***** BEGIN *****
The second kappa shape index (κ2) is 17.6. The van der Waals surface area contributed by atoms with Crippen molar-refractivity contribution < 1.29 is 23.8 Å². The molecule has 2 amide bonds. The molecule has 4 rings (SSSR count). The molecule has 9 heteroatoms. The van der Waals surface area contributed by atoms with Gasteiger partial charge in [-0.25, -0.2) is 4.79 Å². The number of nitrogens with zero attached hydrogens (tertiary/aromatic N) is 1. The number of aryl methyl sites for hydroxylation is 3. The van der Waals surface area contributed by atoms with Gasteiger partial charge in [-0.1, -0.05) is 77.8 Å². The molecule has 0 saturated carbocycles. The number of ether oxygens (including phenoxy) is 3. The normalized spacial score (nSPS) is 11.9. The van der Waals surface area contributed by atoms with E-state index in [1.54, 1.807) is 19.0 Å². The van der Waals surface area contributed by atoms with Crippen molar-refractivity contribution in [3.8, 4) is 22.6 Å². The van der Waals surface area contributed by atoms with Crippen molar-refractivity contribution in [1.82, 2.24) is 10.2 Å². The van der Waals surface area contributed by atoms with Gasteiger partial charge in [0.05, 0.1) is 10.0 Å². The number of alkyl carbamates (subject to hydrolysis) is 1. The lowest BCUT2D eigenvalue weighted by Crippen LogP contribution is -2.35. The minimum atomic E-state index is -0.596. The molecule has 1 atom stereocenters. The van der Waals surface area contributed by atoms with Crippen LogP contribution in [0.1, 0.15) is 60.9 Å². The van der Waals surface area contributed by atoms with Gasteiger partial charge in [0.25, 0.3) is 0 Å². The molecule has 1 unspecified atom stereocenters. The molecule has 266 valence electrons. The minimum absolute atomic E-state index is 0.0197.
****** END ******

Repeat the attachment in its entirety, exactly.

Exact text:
The second kappa shape index (κ2) is 17.6. The van der Waals surface area contributed by atoms with Crippen molar-refractivity contribution < 1.29 is 23.8 Å². The molecule has 2 amide bonds. The molecule has 4 rings (SSSR count). The molecule has 9 heteroatoms. The van der Waals surface area contributed by atoms with Gasteiger partial charge in [-0.25, -0.2) is 4.79 Å². The number of nitrogens with zero attached hydrogens (tertiary/aromatic N) is 1. The number of aryl methyl sites for hydroxylation is 3. The van der Waals surface area contributed by atoms with Gasteiger partial charge in [-0.1, -0.05) is 77.8 Å². The molecule has 0 saturated carbocycles. The number of ether oxygens (including phenoxy) is 3. The normalized spacial score (nSPS) is 11.9. The van der Waals surface area contributed by atoms with E-state index in [1.54, 1.807) is 19.0 Å². The van der Waals surface area contributed by atoms with Crippen molar-refractivity contribution in [3.8, 4) is 22.6 Å². The van der Waals surface area contributed by atoms with Crippen molar-refractivity contribution in [1.82, 2.24) is 10.2 Å². The van der Waals surface area contributed by atoms with Gasteiger partial charge in [0.05, 0.1) is 10.0 Å². The number of alkyl carbamates (subject to hydrolysis) is 1. The lowest BCUT2D eigenvalue weighted by Crippen LogP contribution is -2.35. The minimum atomic E-state index is -0.596. The molecule has 1 atom stereocenters. The van der Waals surface area contributed by atoms with Crippen LogP contribution in [0.1, 0.15) is 60.9 Å². The van der Waals surface area contributed by atoms with Gasteiger partial charge in [0.25, 0.3) is 0 Å². The molecule has 1 unspecified atom stereocenters. The molecule has 266 valence electrons. The minimum absolute atomic E-state index is 0.0197.